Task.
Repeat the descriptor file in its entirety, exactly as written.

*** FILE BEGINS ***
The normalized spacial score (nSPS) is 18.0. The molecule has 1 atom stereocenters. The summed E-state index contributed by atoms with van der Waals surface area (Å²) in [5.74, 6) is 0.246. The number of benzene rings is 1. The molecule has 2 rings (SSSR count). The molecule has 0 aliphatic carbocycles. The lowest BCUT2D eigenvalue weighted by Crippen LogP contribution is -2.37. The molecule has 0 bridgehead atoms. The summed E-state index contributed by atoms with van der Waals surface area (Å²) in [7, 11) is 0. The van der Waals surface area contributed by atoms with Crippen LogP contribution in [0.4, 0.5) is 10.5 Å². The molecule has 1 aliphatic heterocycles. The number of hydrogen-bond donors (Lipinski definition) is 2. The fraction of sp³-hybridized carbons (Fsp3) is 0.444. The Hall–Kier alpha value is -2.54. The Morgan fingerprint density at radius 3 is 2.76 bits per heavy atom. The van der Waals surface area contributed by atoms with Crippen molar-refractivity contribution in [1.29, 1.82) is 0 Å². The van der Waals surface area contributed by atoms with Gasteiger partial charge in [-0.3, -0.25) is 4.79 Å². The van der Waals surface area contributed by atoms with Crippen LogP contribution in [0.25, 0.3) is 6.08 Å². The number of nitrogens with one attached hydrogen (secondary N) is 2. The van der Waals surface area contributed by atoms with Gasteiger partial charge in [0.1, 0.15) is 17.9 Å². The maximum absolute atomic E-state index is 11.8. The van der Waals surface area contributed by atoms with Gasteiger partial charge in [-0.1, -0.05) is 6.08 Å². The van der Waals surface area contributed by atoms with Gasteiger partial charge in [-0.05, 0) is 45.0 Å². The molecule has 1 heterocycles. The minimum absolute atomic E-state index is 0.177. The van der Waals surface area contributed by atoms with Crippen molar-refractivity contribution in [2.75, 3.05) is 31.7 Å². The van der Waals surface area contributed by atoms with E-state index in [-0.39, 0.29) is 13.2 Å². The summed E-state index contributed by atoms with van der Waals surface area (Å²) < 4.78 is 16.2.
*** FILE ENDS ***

The normalized spacial score (nSPS) is 18.0. The molecule has 1 atom stereocenters. The summed E-state index contributed by atoms with van der Waals surface area (Å²) in [5.74, 6) is 0.246. The number of benzene rings is 1. The molecule has 2 rings (SSSR count). The molecule has 0 aliphatic carbocycles. The lowest BCUT2D eigenvalue weighted by Crippen LogP contribution is -2.37. The molecule has 0 bridgehead atoms. The summed E-state index contributed by atoms with van der Waals surface area (Å²) in [7, 11) is 0. The van der Waals surface area contributed by atoms with Crippen LogP contribution in [0.4, 0.5) is 10.5 Å². The molecule has 1 aliphatic heterocycles. The number of hydrogen-bond donors (Lipinski definition) is 2. The fraction of sp³-hybridized carbons (Fsp3) is 0.444. The Hall–Kier alpha value is -2.54. The Morgan fingerprint density at radius 3 is 2.76 bits per heavy atom. The van der Waals surface area contributed by atoms with Crippen molar-refractivity contribution in [1.29, 1.82) is 0 Å². The van der Waals surface area contributed by atoms with Gasteiger partial charge in [-0.3, -0.25) is 4.79 Å². The van der Waals surface area contributed by atoms with Crippen LogP contribution in [0.25, 0.3) is 6.08 Å². The number of nitrogens with one attached hydrogen (secondary N) is 2. The van der Waals surface area contributed by atoms with Gasteiger partial charge in [0.1, 0.15) is 17.9 Å². The maximum absolute atomic E-state index is 11.8. The van der Waals surface area contributed by atoms with Gasteiger partial charge in [-0.1, -0.05) is 6.08 Å². The van der Waals surface area contributed by atoms with Gasteiger partial charge in [-0.05, 0) is 45.0 Å². The molecule has 1 heterocycles. The minimum absolute atomic E-state index is 0.177. The van der Waals surface area contributed by atoms with Crippen molar-refractivity contribution in [2.75, 3.05) is 31.7 Å². The van der Waals surface area contributed by atoms with E-state index in [-0.39, 0.29) is 13.2 Å². The summed E-state index contributed by atoms with van der Waals surface area (Å²) < 4.78 is 16.2.